1949 Velocette MAC lhs shot

Straight off the trailer after a quick wipe-down


OMG, the phone went at about 16:30 and it was a number that neither I nor the phone recognised…it was the driver form the transport company! He was ‘5 minutes away’, “was I home?” You bet I was! Adelaide traffic and some 3 roadworks turned 5 into 20 minutes in the rush-hour (pretty good going, I thought) and then this Van-and-trailer-thingy turned up. Nothing massive, but enough to hold a few bikes, and mine was first off! Great, I would otherwise have had to wait until Monday, but the driver was a classic/vintage fan, so all was in good hands! Well secured, the bike was unloaded in a tick and the two wheels I had also bought on ebay, which the seller had thoughtfully also taken to Alan’s place to send with the bike (thanks, Lee!) These will either become part of another Velocette project (a KSS Hill-Climber/Short-Circuit Racer I have on the back burner) or will supply spare wheels for the MAC…

1949 Velocette MAC rhs close-up between engine and G-Box

Nifty little oil-cutoff


Hope that the video works, this was my first attempt to start the little wonder, and it performed graciously, don’t you think? I had expected a few shots at it, with a bit of tinkering in between, but no, it obliged to start readily. So readily, in fact, that consequently attempts were successfully carried out without any ‘big swing’ necessary. I would even wager that Nancy could start the bike without any problem (45kg wringing wet!)(the next video, perhaps? – I haven’t actually asked/told her yet!!) Did you notice, no shaking of the whole machine or rotation of the rear whee on tickover?? Smooth as silk! I suppose that you want more photos?? Well, whaddyaknow, I took some more and these follow, some with commentary…

MAC Leftside 5

Taken from the eye-level perspective of a six-footer, the bike looks small, believe me, quite cute, actually!

MAC Leftside 2

Kneel down, and it begins to look bigger, already!

1948 MAC Gearbox

Gearbox-Number 9-16808 and a bit of crud (postwar)

1949 Velocette MAC lhs close-up of engine

Engine Number MAC 14265


… Must do some research on that. I only have numbers as of 1950 which start at 15068, so this must just prior to that. I would guess 1949 as this has the usual Dowty Forks and ball-bearing-hub with 7” front brake…

MAC Engine Number

Does that read 3992? I think so, so the frame is a bit earlier than the engine number (and the forks) would suggest…Perhaps the original owner of an earlier bike (around 1947??) blew up the engine? I have no idea, the fellows from the Velocette Owners’ Club will, no doubt, be able to shed more light on the matter!!

Handsome little machine and, in the photos, anyway, a very tidy looking bike. (they nearly always look better on photos, by the way!) The devil lies in the detail, as the Germans say, and so it is with this. Without passing any judgement on the vendor, the following has become apparent on closer inspection:
There is absolutely no wiring-loom of any kind present. It is not just the dynamo and lights that are missing, everything pertaining to the lighting and the generator and regulator, has to be provided for. (I ordered a Lucas 60W replacement unit for the would-have-been-original 30w Wipac, which arrived today) This will supply ample current for the 35w Halogen or HID unit I will be running and have plenty of ‘umph’ left over for the tail-light! (and indicators, electric seat , mirrors and not forgetting the beat-box!)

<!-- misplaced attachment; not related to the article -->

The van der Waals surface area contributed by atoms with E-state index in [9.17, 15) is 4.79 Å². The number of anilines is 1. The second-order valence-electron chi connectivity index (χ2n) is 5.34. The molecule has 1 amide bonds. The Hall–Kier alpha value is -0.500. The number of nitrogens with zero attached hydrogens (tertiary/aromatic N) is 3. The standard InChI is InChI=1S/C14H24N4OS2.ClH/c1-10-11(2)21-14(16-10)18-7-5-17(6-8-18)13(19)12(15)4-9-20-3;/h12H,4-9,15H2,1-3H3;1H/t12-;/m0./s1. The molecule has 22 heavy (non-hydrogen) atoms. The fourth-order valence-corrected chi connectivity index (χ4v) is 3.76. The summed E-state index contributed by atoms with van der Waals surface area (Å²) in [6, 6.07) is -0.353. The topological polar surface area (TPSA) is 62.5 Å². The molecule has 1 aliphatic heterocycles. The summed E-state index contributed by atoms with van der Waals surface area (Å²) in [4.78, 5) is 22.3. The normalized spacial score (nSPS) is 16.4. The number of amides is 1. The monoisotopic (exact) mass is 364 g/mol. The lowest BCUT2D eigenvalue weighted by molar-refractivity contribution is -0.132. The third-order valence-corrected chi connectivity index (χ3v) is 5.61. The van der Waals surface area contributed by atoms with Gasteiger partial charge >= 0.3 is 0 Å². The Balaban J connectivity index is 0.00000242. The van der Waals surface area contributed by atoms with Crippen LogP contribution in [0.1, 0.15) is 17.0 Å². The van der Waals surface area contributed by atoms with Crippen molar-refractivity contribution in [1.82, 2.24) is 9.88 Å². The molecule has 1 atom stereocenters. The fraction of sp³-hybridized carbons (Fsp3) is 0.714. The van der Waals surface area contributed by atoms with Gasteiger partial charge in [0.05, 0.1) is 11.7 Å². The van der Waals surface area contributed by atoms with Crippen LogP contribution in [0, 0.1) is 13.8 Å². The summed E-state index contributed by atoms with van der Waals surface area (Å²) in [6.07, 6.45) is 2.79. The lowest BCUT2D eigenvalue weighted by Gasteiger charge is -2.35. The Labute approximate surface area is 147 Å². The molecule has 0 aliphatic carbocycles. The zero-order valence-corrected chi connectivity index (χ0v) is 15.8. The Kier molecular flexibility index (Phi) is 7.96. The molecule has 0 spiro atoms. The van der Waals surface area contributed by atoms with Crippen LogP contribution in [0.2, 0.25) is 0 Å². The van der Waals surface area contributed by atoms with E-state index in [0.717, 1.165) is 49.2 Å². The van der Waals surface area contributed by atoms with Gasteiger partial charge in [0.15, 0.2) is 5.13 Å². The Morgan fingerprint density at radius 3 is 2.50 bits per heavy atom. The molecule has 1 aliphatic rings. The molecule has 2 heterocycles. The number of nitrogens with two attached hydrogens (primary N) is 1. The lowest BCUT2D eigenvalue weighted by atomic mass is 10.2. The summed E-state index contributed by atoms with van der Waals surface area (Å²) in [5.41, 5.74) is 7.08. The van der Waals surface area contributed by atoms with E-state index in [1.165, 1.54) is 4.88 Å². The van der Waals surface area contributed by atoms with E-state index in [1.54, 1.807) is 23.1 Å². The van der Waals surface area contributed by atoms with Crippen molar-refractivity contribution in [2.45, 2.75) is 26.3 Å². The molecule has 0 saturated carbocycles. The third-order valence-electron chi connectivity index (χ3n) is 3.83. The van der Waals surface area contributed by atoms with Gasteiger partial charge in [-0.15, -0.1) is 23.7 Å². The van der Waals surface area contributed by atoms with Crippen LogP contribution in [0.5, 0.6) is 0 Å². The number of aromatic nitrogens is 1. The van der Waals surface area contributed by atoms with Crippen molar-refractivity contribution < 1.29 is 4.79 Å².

I do like, and will keep, the rather high-profile, inline, oil-cutoff-tap (the one with the red knob), which prevents oil leaking back into the engine when left standing (‘wet-sumping’…don’t, for heavens’ sake, forget to turn this back on before you start…). Wet sumping causes all sorts of problems, not least of which is poor starting, due to oil-drag on the flywheels, and contaminating of the Magneto with oil under pressure…
The wheels are in mediocre condition (the back worse than the front), both having been painted with aluminium-paint, as are the spokes and hubs, to make them look fresh. The chrome is gone on both rims and the spokes are all past their sell-by-date and though well usable, are well rust-pocked. The hubs are, of course, easily retrievable and usable in almost any condition.
The exhaust is worthy of mention. Most unusual on a Velocette is the upswept pipe, which offers, of course, better ground-clearance on those tight right-hand-corners…I think I might even get this pipe polished and chromed and use it on the racer!!! The Silencer/Muffler is also rather strange, I suspect from a Sunbeam or something… interesting is also the fact that the actual ‘fishtail’ is removable…might be interesting to keep (or use on the Hill-climber…??)
Most notable is the fact that the forks are pretty tight. No question of whether-or-not here, these NEED a rebuild. I was reliably informed that these often needed repair straight from the factory when they were new, so what can be done for them now, after 70 years?? Hopefully materials technology can supply an adequate replacement for tardy bushes etc?? An engine -breather is also apparently necessary or needs looking at, as when the engine is stopped (conveniently using the de-compression-lever, magneto, remember), the engine seems to ‘let go’ at the push-rod-tube, spurting oil out as if it were all the rage! (note: ‘O’-ring conversion necessary here (?) but only if a relief-valve/engine-breather is fitted/cleaned!)

What’s with the dents on both sides of the fuel-tank?? I’m not sure why the Dowtys foul the tank… A speedo also has to be found, the drive is on/from the back wheel, definitely post-WWII, as the earlier ones (first compulsory in 1938?) were driven from the front brake-plate? Please correct me, if I’m wrong!!